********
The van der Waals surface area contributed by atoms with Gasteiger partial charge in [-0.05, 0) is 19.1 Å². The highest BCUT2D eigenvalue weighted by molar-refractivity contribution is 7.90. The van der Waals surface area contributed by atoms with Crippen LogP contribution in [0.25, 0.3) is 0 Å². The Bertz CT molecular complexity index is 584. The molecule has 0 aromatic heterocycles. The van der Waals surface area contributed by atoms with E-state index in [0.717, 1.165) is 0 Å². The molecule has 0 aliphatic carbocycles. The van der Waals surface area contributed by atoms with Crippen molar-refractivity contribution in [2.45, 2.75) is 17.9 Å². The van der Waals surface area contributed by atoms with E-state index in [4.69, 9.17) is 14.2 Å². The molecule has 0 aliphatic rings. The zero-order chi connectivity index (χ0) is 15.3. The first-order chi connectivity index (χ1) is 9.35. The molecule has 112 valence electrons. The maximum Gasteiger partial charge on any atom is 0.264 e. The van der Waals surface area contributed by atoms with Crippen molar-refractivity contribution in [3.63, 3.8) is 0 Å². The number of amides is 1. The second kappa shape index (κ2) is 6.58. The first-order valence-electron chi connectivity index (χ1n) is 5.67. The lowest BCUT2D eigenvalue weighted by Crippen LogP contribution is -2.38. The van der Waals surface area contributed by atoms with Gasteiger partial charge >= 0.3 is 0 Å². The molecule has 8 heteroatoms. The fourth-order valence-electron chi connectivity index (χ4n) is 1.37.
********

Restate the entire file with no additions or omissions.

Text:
The van der Waals surface area contributed by atoms with Gasteiger partial charge in [-0.05, 0) is 19.1 Å². The highest BCUT2D eigenvalue weighted by molar-refractivity contribution is 7.90. The van der Waals surface area contributed by atoms with Crippen LogP contribution in [0.25, 0.3) is 0 Å². The Bertz CT molecular complexity index is 584. The molecule has 0 aromatic heterocycles. The van der Waals surface area contributed by atoms with E-state index in [0.717, 1.165) is 0 Å². The molecule has 0 aliphatic carbocycles. The van der Waals surface area contributed by atoms with Crippen molar-refractivity contribution in [2.45, 2.75) is 17.9 Å². The van der Waals surface area contributed by atoms with E-state index in [4.69, 9.17) is 14.2 Å². The molecule has 0 aliphatic rings. The zero-order chi connectivity index (χ0) is 15.3. The first-order chi connectivity index (χ1) is 9.35. The molecule has 112 valence electrons. The maximum Gasteiger partial charge on any atom is 0.264 e. The van der Waals surface area contributed by atoms with Crippen molar-refractivity contribution in [3.63, 3.8) is 0 Å². The number of amides is 1. The second kappa shape index (κ2) is 6.58. The first-order valence-electron chi connectivity index (χ1n) is 5.67. The lowest BCUT2D eigenvalue weighted by Crippen LogP contribution is -2.38. The van der Waals surface area contributed by atoms with Gasteiger partial charge >= 0.3 is 0 Å². The molecule has 8 heteroatoms. The fourth-order valence-electron chi connectivity index (χ4n) is 1.37.